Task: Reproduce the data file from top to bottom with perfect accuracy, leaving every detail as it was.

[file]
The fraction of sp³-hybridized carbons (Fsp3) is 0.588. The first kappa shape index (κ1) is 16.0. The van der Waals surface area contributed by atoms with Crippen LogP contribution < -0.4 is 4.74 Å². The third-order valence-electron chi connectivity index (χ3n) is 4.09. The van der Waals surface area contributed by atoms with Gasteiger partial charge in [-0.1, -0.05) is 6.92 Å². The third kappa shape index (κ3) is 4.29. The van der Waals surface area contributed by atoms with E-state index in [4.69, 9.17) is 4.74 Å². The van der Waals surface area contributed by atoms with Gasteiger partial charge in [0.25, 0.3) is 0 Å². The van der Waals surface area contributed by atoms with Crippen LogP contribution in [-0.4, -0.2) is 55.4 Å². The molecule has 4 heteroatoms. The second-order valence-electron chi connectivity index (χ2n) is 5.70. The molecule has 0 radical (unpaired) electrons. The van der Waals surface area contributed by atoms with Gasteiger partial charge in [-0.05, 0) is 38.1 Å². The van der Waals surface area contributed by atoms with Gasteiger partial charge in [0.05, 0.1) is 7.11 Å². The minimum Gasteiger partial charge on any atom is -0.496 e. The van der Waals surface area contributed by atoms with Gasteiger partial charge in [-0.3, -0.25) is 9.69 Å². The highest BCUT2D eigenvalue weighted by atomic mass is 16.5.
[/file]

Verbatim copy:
The fraction of sp³-hybridized carbons (Fsp3) is 0.588. The first kappa shape index (κ1) is 16.0. The van der Waals surface area contributed by atoms with Crippen LogP contribution < -0.4 is 4.74 Å². The third-order valence-electron chi connectivity index (χ3n) is 4.09. The van der Waals surface area contributed by atoms with Gasteiger partial charge in [-0.1, -0.05) is 6.92 Å². The third kappa shape index (κ3) is 4.29. The van der Waals surface area contributed by atoms with E-state index in [4.69, 9.17) is 4.74 Å². The van der Waals surface area contributed by atoms with Gasteiger partial charge in [0.25, 0.3) is 0 Å². The van der Waals surface area contributed by atoms with Crippen LogP contribution in [-0.4, -0.2) is 55.4 Å². The molecule has 4 heteroatoms. The second-order valence-electron chi connectivity index (χ2n) is 5.70. The molecule has 0 radical (unpaired) electrons. The van der Waals surface area contributed by atoms with Gasteiger partial charge in [-0.05, 0) is 38.1 Å². The van der Waals surface area contributed by atoms with Gasteiger partial charge in [0.05, 0.1) is 7.11 Å². The minimum Gasteiger partial charge on any atom is -0.496 e. The van der Waals surface area contributed by atoms with Gasteiger partial charge in [-0.3, -0.25) is 9.69 Å². The highest BCUT2D eigenvalue weighted by atomic mass is 16.5.